Double Single Bed #4: Deep Mortises

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Blog entry by ttocsmi posted 01-22-2016 03:57 PM 1165 reads 0 times favorited 2 comments Add to Favorites Watch
« Part 3: The Propane Powered Air Filter Part 4 of Double Single Bed series Part 5: Bed Bolts & Final Assembly »

Here’s an outline drawing I did for one of the headboards.

The post caps, curved top rail, & varying stile widths help break up the straight lines from my original design. Thanks to my wife and a few other LJ’ers for the ideas. (I’m definitely not a right-brainer.) The stiles fit into mortises on the top & bottom rails.

I didn’t foresee any problems at the time. Do you?

I cut the top and bottom headboard rails to size, cut the bottom rail tenons, fitted them to the post mortises, and marked the curves. I ripped the stiles & sent them through the planer for final sizing. So far so good.

How to cut mortises for the stiles, though? Hmmm. Here’s an idea: cut 2.5 inch deep mortises in top rail, cut curve with the bandsaw, clean up mortises, fit stiles, done. This was a GREAT idea, until I learned that the mortising machine clearance was only 4.5 inches.

FRACK. Now what? We came up with four options:

(1) Rip the top rail lengthwise, down the center, cut the deep mortises, & glue back together. Status: rejected; didn’t want to spend the time to glue it back together & clean it up. Too much work.
(2) Cut curve on bandsaw first, then mark & drill mortises. Status: rejected; seemed overly challenging, end of rail still wouldn’t fit under mortiser.
(3) Skip the curve and just use narrower rails. Stauts: rejected; didn’t want to make the design any more bland.
(4) Drill out mortises with forstner bit, cut curve on bandsaw, then hand chisel to finish. After drilling out 2×2.5 inch deep mortises and attempting to clean them up manually, I decided this was WWAAYY too much work. Status: Rejected; schedule constraint. During this process, I re-learned how to re-install the chuck into the drill press.
(5) This was my wife’s idea (she’s not the engineer): Cut off the top 2 inches of the rail and make a smaller, third rail. This way, the the curved rail will fit under the mortiser. GENIUS; this was the fix. To cut the deep mortises, I found it much easier to clean out most of the material using the drill press / forstner bit & use the mortising machine for the final cut. Status: approved.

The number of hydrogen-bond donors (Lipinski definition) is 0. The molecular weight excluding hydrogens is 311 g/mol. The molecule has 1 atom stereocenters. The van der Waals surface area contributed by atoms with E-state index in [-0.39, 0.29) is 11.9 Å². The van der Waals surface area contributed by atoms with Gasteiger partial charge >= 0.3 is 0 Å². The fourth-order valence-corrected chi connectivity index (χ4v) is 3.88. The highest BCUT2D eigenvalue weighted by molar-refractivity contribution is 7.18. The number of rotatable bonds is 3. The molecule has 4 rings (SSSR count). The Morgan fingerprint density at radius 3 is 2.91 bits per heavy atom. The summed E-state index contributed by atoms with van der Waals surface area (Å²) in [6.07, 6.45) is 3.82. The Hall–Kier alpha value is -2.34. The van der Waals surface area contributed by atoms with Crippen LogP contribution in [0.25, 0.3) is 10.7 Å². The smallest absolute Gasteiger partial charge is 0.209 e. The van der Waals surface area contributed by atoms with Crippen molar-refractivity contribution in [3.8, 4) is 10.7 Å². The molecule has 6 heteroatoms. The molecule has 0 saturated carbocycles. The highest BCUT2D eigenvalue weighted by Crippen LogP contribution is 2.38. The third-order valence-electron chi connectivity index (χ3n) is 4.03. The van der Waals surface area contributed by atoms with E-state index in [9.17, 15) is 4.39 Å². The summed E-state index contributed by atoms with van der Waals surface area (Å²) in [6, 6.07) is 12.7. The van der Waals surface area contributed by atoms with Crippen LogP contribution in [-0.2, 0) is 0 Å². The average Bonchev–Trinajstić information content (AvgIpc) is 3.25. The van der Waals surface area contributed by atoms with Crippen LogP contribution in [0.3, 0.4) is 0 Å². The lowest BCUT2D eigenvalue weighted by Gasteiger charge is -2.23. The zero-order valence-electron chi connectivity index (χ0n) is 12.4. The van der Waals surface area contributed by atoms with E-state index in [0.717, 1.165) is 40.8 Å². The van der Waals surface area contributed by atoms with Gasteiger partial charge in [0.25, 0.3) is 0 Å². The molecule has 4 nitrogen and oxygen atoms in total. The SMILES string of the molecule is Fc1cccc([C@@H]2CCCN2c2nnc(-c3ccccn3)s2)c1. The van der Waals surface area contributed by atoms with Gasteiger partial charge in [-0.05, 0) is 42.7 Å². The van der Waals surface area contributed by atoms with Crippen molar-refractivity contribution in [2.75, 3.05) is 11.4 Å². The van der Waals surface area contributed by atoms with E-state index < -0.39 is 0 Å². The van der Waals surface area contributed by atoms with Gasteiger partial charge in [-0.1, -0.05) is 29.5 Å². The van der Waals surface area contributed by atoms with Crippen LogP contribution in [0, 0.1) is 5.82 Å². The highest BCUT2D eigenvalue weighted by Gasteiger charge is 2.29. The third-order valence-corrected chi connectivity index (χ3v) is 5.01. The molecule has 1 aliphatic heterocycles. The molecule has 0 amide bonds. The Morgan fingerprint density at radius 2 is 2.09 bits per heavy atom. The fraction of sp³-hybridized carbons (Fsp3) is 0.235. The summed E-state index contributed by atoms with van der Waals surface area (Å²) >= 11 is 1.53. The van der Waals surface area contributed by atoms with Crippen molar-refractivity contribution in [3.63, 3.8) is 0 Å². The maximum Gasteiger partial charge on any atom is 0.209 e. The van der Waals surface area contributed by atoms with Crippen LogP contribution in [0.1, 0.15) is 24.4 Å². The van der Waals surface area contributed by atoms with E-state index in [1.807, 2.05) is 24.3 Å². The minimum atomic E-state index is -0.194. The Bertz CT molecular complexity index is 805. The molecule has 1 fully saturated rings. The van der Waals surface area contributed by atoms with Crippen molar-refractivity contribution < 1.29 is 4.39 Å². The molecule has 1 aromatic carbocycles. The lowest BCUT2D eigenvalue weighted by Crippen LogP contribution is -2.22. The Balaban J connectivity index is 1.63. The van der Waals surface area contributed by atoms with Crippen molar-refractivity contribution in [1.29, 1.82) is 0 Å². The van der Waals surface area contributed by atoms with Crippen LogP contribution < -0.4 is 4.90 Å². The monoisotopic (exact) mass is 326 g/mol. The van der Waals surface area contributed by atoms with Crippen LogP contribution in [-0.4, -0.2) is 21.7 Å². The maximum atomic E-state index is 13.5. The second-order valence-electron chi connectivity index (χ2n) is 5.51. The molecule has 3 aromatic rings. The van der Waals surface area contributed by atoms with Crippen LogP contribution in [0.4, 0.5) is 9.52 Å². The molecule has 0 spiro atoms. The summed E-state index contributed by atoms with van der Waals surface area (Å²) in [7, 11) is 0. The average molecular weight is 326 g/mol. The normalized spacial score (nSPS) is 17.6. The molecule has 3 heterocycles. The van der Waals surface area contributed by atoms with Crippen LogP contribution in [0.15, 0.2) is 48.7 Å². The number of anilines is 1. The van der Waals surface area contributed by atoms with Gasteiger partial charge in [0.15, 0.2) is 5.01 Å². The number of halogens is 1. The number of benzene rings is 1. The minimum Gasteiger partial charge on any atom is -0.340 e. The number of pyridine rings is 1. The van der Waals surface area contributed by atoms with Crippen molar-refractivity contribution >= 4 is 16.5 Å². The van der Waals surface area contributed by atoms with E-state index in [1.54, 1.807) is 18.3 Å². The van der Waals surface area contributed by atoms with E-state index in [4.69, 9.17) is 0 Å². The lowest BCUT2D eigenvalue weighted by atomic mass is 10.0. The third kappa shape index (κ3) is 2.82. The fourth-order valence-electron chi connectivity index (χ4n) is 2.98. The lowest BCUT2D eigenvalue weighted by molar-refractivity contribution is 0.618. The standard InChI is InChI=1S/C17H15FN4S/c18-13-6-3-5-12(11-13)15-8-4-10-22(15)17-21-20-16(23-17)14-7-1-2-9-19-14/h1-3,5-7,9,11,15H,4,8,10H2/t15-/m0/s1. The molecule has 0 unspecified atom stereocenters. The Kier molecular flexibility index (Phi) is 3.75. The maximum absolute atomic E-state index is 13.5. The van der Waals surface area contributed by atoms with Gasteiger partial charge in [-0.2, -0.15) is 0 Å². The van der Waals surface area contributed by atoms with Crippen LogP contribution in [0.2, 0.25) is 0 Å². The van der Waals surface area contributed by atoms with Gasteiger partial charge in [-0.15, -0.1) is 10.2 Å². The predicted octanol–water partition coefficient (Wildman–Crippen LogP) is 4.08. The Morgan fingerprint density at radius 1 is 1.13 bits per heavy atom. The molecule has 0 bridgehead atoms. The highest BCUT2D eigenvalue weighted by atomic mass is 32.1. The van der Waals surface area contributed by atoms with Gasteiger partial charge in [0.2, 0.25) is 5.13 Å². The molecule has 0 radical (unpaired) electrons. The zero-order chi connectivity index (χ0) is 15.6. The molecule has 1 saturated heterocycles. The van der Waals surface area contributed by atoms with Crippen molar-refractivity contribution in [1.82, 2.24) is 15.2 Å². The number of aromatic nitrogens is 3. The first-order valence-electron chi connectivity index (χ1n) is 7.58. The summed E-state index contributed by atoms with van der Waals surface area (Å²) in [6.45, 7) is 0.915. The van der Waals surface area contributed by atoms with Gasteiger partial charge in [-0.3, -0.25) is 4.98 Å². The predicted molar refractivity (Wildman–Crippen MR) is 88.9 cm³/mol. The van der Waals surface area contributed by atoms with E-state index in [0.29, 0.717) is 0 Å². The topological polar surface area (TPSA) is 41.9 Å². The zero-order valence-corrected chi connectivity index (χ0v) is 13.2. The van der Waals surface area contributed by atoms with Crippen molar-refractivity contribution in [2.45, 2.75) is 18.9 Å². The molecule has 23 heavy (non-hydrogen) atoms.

For the bottom rail, I cut a 0.25 inch dado along top edge to receive the stile tenons. This was much easier than cutting a bunch of tiny motrises. We aligned them manually during glue-up to ensure correct spacing.

Only after I was satisfied with the design & how everything fit, I cut the rail tenons and mortises in the posts. Here’s a partial dry fit.

One note regarding the timeframe for this project: My wife and I built a king size bed frame in the same manner (bed bolts / solid headboard) a few years ago; we started in June, finished in December. For this project I needed to have two frames built, finished, & assembled in about three weeks.

Lessons Learned:
  • Start with 4 (not 6) inch top rails
  • Cut the curve first, mark & cut mortises after. This way, there is less material to remove, less cleanup work, & more time to do other things

-- Knight of Sufferlandria 2015

2 comments so far

View pintodeluxe's profile


6292 posts in 3783 days

#1 posted 01-22-2016 05:12 PM

Ahhh yes. I used to hate that 4-5 inch height limit on my benchtop mortiser. I even purchased an extension rod for the hold-down, which increased the capacity a little. Even then, if you were using a larger chisel the board often wouldn’t fit.

I encountered the limitation often, so I upgraded to a floor standing mortiser that allows about 8” under the chisel. That is good for all of my projects except the wide lower kick-rails on doors, but I don’t make those very often.

I love having those problem solving discussions with my wife. My first solution usually involves an elaborate or expensive approach. Then she’ll say why don’t you just do it this way…
I’ll retort that won’t work because you see… er…um. I’ll be darned that just might work.

-- Willie, Washington "If You Choose Not To Decide, You Still Have Made a Choice" - Rush

View judijudijudi's profile


2 posts in 2322 days

#2 posted 01-25-2016 03:38 PM

I’m impressed with the beds and your journal. The kids love them – thanks Scott. Love, your artist/wife

next project – bookcases, a fireplace mantle, and stairs – the house will become a gallery for sure.

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